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I was out trying to get the Dumbbell nebula tonight and was doing 75s frames iso800 25 shots. When I had finished, the nebula had an extremely obvious upward track in the frame despite tracking on my GOTO. I've never had this problem before, any ideas what could have caused it. Only thing I did different tonight was a 2 star align rather than 3.

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Assuming you were using the equipment shown in your sig, that's 1000mm of focal length, so your polar alignment would have to be pretty good. I'm not familiar with the EQ5 - does it have a polar scope and what is your polar alignment routine (not described in your post). The star align only tells the mount where the scope is pointing, it doesn't polar align, which is a different thing altogether. This may be where your problem lies.

Regards

StevieO

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You need to concentrate on getting your polar-alignment nailed .

Polar-alignment and Synscan-alignment are two completely different things , polar-alignment determines how accurately the mount will track a given object , accurate Synscan/Go-To alignment will merely determine how well the mount will find a given object .

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Thanks guys. I understand the difference between polar aligning and the synscan set up. I do the same routine every time, I use Polar Align which gives the position of Polaris and I adjust the position of Polaris through the built in polar scope. My tracking has always been spot on using this method and I have had 75 second exposures with no problems. The tracking wasn't just slightly off, it was completely off. Byy the time the exposures had finished, the nebula had almost left the top of the frame. If I didn't know better, id have thought the motors hadn't been turning.

Edited by steviemac500
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Thanks guys. I understand the difference between polar aligning and the synscan set up. I do the same routine every time, I use Polar Align which gives the position of Polaris and I adjust the position of Polaris through the built in polar scope. My tracking has always been spot on using this method and I have had 75 second exposures with no problems. The tracking wasn't just slightly off, it was completely off. Byy the time the exposures had finished, the nebula had almost left the top of the frame. If I didn't know better, id have thought the motors hadn't been turning.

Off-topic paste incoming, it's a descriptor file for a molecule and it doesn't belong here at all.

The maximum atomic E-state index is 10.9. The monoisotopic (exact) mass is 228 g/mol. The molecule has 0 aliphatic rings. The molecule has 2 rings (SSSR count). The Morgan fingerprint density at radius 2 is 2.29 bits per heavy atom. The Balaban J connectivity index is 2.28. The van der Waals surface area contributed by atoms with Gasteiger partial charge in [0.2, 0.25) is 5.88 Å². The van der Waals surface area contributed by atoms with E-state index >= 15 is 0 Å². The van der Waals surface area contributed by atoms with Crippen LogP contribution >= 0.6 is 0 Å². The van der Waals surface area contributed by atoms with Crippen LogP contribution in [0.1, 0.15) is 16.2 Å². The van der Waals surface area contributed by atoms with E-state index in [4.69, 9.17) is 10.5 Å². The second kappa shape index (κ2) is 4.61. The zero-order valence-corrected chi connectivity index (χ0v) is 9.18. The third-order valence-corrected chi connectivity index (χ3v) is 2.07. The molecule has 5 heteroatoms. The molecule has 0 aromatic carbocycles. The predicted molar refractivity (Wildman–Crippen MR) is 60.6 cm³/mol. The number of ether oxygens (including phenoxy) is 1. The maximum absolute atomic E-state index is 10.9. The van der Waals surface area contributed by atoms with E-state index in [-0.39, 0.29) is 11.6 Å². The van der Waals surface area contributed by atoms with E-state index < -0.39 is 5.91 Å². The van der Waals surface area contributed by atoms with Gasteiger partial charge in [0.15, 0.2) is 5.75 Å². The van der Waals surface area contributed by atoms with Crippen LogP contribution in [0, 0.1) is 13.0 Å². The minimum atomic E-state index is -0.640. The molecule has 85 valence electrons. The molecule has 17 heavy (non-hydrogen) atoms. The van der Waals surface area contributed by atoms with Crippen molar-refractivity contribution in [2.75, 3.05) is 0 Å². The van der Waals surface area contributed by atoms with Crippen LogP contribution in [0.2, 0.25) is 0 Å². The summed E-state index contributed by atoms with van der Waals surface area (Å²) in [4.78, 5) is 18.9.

Does your handset firmware not have a polar Alignment routine? I would have thought that that would give superior results than the polar scope?

Autoguiding is your friend. It won't make up for gross polar alignment errors or really bad tracking, but it will open up a world of much longer subs, less subs lost and better quality data.

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Thanks again guys. I'll have another look at the handset's polar align tonight. Auto guiding would be great but I'm also in the process of setting up a marine tank and I think my wife may not be too impressed! What would you say the longest exposure would be without guiding?

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Thanks again guys. I'll have another look at the handset's polar align tonight. Auto guiding would be great but I'm also in the process of setting up a marine tank and I think my wife may not be too impressed! What would you say the longest exposure would be without guiding?

Trial and error alone will tell you this. The variables are polar alignment precision, the position of the object in the sky, the luck of the draw in terms of periodic error mount to mount and, very importanly, the pixel scale at which you're imaging. (Briefly small pixels and long focal lengths are both more demanding.) Any statement like, 'I can do three minutes unguidied' needs all the variables above to be taken into account or it really tells you nothing.

Olly

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